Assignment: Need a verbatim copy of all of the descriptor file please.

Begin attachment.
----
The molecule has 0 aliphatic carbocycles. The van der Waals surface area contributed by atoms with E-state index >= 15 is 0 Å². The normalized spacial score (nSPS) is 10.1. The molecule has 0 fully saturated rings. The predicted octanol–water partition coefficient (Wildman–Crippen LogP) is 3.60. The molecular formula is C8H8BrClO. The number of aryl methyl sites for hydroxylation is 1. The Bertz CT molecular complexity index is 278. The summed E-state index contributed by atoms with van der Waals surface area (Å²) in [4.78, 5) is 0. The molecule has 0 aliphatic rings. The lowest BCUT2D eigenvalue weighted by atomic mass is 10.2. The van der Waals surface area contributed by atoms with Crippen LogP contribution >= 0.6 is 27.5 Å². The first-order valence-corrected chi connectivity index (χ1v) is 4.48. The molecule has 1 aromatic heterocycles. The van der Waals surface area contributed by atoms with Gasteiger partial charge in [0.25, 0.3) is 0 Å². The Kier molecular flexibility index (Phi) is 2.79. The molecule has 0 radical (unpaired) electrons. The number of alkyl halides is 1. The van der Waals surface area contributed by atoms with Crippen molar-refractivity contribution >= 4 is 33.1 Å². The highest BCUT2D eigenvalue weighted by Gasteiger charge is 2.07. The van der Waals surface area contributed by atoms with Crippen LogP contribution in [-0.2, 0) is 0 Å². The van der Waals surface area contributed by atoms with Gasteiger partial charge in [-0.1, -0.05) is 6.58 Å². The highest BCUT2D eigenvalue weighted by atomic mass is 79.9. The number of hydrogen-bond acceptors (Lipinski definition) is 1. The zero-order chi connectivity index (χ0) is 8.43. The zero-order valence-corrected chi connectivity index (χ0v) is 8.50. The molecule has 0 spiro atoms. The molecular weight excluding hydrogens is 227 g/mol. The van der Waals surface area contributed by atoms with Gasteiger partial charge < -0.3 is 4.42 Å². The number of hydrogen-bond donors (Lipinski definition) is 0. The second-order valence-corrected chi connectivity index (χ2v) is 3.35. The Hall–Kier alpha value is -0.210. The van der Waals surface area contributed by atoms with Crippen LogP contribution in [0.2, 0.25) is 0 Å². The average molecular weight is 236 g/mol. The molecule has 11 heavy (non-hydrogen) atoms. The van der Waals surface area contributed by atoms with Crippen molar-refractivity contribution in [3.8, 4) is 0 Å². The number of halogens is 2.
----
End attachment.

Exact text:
The molecule has 0 aliphatic carbocycles. The van der Waals surface area contributed by atoms with E-state index >= 15 is 0 Å². The normalized spacial score (nSPS) is 10.1. The molecule has 0 fully saturated rings. The predicted octanol–water partition coefficient (Wildman–Crippen LogP) is 3.60. The molecular formula is C8H8BrClO. The number of aryl methyl sites for hydroxylation is 1. The Bertz CT molecular complexity index is 278. The summed E-state index contributed by atoms with van der Waals surface area (Å²) in [4.78, 5) is 0. The molecule has 0 aliphatic rings. The lowest BCUT2D eigenvalue weighted by atomic mass is 10.2. The van der Waals surface area contributed by atoms with Crippen LogP contribution >= 0.6 is 27.5 Å². The first-order valence-corrected chi connectivity index (χ1v) is 4.48. The molecule has 1 aromatic heterocycles. The van der Waals surface area contributed by atoms with Gasteiger partial charge in [0.25, 0.3) is 0 Å². The Kier molecular flexibility index (Phi) is 2.79. The molecule has 0 radical (unpaired) electrons. The number of alkyl halides is 1. The van der Waals surface area contributed by atoms with Crippen molar-refractivity contribution >= 4 is 33.1 Å². The highest BCUT2D eigenvalue weighted by Gasteiger charge is 2.07. The van der Waals surface area contributed by atoms with Crippen LogP contribution in [-0.2, 0) is 0 Å². The van der Waals surface area contributed by atoms with Gasteiger partial charge in [-0.1, -0.05) is 6.58 Å². The highest BCUT2D eigenvalue weighted by atomic mass is 79.9. The number of hydrogen-bond acceptors (Lipinski definition) is 1. The zero-order chi connectivity index (χ0) is 8.43. The zero-order valence-corrected chi connectivity index (χ0v) is 8.50. The molecule has 0 spiro atoms. The molecular weight excluding hydrogens is 227 g/mol. The van der Waals surface area contributed by atoms with Gasteiger partial charge < -0.3 is 4.42 Å². The number of hydrogen-bond donors (Lipinski definition) is 0. The second-order valence-corrected chi connectivity index (χ2v) is 3.35. The Hall–Kier alpha value is -0.210. The van der Waals surface area contributed by atoms with Crippen LogP contribution in [0.2, 0.25) is 0 Å². The average molecular weight is 236 g/mol. The molecule has 11 heavy (non-hydrogen) atoms. The van der Waals surface area contributed by atoms with Crippen molar-refractivity contribution in [3.8, 4) is 0 Å². The number of halogens is 2.